The BBC aired the episode on 10 July. The show met with frustration and anger, in light of alleged journalistic bias against Jeremy Corbyn’s Labour Party. But the media outlet refused to tell journalist Asa Winstanley how many people complained about the show, reportedly citing “journalistic exception to [Freedom of Information] FOI law”.
The BBC complaints service, however, publishes a fortnightly report.
For the dates 8-21 July, the report shows that the BBC received a total of 1,593 complaints concerning its Panorama episode. The main issue was defined as “bias against the Labour Party”. The only other show to receive over 100 complaints was The Andrew Neil Interviews.
The number of Panorama complaints could be even higher, however, considering that the report only includes complaints received during the first 11 days after the show was first aired.
As well as complaining directly to the BBC, various journalists and Labour Party members have complained about the show publicly. The Media Reform Coalition, for example, condemned the episode as “a catalogue of reporting failures”. And The Canary published an investigation showing that certain Labour Party members contested key testimonies documented in the show.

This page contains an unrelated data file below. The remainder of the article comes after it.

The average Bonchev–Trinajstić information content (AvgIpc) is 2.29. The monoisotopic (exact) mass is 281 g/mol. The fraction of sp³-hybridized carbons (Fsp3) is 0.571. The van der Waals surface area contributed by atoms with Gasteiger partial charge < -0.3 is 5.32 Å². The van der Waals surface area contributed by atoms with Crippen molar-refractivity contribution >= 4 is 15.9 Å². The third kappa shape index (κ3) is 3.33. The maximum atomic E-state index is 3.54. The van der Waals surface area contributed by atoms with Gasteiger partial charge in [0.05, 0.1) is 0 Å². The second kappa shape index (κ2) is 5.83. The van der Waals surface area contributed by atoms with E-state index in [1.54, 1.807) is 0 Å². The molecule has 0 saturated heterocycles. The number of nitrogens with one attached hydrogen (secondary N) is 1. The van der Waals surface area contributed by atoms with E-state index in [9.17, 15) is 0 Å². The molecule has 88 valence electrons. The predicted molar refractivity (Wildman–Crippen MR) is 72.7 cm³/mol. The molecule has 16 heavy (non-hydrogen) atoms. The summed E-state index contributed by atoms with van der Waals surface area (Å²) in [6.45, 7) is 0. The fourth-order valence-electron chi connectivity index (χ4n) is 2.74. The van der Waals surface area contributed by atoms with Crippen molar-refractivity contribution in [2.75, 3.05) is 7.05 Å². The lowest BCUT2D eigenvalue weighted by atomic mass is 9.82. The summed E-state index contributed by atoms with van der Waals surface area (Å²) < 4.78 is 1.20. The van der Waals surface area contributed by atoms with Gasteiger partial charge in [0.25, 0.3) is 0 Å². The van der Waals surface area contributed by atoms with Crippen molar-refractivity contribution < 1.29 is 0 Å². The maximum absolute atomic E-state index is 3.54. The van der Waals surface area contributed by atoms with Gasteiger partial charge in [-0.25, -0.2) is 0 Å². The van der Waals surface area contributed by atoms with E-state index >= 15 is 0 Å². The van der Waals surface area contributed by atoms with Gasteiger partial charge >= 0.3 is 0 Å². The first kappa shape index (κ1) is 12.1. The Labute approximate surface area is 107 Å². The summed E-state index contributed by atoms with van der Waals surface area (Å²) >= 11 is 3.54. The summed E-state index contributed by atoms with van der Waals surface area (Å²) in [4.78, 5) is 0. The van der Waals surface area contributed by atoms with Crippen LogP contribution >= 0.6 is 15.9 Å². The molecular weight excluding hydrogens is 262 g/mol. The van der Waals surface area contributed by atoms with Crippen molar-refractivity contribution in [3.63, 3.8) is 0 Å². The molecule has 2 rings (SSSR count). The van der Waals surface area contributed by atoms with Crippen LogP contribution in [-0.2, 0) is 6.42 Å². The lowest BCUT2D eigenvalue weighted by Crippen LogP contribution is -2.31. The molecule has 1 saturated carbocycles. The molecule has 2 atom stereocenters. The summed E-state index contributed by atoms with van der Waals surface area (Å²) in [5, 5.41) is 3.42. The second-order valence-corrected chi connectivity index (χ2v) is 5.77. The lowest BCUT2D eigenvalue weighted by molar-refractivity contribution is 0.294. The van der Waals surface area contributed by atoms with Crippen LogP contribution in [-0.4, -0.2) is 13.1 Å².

Featured image via screengrab/BBCPanorama
We know everyone is suffering under the Tories - but the Canary is a vital weapon in our fight back, and we need your support
The Canary Workers’ Co-op knows life is hard. The Tories are waging a class war against us we’re all having to fight. But like trade unions and community organising, truly independent working-class media is a vital weapon in our armoury.
The Canary doesn’t have the budget of the corporate media. In fact, our income is over 1,000 times less than the Guardian’s. What we do have is a radical agenda that disrupts power and amplifies marginalised communities. But we can only do this with our readers’ support.
So please, help us continue to spread messages of resistance and hope. Even the smallest donation would mean the world to us.